Protecting Reproductive Health Care:
Assembly Passes Reproductive Health Act
Statement by Assembly Health Committee Chair Richard N. Gottfried
Today, the Assembly Health Committee reported and the Assembly overwhelmingly passed the Reproductive Health Act (RHA), A.1748, introduced by Assembly Member Deborah Glick. The RHA eliminates outdated language in New York State law; guarantees a woman’s right to choose; and ensures constitutionally protected access to safe, legal abortion. It also takes New York’s abortion law out of the Penal Law and puts it in the Public Health Law where it belongs. Reproductive freedom is fundamental and must be secured.
The U.S. Supreme Court will very likely soon have a majority of judges who oppose protecting reproductive choice. This, and Republican control of Congress and the White House, makes it more important than ever for New York to pass the Reproductive Health Act.
As chair of the Assembly Health Committee, a founding member of the New York State Bipartisan Pro-Choice Legislative Caucus, and someone who has been active with NARAL since 1969, protecting and strengthening reproductive rights and access to care are among my highest priorities. New York’s own landmark law on abortion – enacted three years before Roe v. Wade decision – provides most, but not all, the protections of Roe.
The RHA adds a provision to the Public Health Law saying that any appropriately licensed health care practitioner such as a physician assistant, nurse practitioner, or professional midwife may perform an abortion up to 24 weeks of pregnancy, or if there is an absence of fetal viability, or if the abortion is necessary to protect the life or health of the woman. In contrast, the current abortion provision in the state Penal Law says only a physician may perform an abortion and only allows an abortion after 24 weeks when necessary to protect the life of the woman. The RHA would strengthen New York’s law to fully cover all the provisions of the Roe v. Wade decision, and all applicable laws and regulations governing health care in New York will also apply.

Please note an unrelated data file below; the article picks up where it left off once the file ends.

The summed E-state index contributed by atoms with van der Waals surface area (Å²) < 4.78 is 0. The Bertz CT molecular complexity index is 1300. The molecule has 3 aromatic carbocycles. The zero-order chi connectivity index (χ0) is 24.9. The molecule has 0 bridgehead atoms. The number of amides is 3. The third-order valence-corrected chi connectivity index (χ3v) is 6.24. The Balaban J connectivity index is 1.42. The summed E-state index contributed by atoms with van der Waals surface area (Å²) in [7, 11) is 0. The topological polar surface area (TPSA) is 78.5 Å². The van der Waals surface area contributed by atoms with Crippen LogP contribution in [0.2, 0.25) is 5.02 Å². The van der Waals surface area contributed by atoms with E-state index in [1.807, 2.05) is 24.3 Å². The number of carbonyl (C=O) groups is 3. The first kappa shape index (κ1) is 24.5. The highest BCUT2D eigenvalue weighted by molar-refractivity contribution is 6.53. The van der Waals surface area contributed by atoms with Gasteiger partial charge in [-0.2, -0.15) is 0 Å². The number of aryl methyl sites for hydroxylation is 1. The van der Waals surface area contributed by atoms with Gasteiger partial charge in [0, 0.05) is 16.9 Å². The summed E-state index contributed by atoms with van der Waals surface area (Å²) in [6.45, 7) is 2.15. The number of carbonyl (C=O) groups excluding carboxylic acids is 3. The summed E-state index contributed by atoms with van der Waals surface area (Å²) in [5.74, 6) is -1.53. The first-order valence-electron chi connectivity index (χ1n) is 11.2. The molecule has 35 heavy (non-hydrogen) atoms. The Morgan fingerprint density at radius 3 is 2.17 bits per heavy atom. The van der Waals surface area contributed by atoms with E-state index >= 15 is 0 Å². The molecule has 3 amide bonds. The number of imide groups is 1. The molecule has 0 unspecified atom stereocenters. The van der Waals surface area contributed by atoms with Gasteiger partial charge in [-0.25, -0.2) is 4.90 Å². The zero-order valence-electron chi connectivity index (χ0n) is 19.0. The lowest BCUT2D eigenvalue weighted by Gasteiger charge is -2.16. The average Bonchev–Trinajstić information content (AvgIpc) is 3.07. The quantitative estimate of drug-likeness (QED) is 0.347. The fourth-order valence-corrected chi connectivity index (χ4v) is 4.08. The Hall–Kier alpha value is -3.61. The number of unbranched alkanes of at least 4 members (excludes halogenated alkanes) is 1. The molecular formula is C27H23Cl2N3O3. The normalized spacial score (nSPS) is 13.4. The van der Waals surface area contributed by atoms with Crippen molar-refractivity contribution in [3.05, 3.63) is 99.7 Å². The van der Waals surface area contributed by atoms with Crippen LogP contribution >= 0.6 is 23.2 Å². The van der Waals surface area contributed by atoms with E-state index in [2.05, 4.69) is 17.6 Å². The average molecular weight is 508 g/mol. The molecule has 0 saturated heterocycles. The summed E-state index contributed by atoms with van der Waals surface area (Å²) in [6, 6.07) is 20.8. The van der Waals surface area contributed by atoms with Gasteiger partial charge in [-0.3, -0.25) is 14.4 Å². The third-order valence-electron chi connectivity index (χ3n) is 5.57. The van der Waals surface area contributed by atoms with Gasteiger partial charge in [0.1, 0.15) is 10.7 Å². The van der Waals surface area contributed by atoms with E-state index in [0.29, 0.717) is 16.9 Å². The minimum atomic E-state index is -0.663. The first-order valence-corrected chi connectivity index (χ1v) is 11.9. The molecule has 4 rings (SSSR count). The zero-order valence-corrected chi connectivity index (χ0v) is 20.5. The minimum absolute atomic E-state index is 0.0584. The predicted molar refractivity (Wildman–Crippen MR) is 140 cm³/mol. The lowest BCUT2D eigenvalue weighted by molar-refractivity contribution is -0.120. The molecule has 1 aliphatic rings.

While we in New York have been working to protect women’s health, state legislatures and governors across the country have been working to pass unconstitutional anti-choice bills. New York is a pro-choice state – with a history of pro-choice governors, legislators and other elected officials – because we have so many active pro-choice advocates. As Washington threatens reproductive health care rights and access, it is more critical than ever that we organize and fight to protect every woman’s reproductive rights.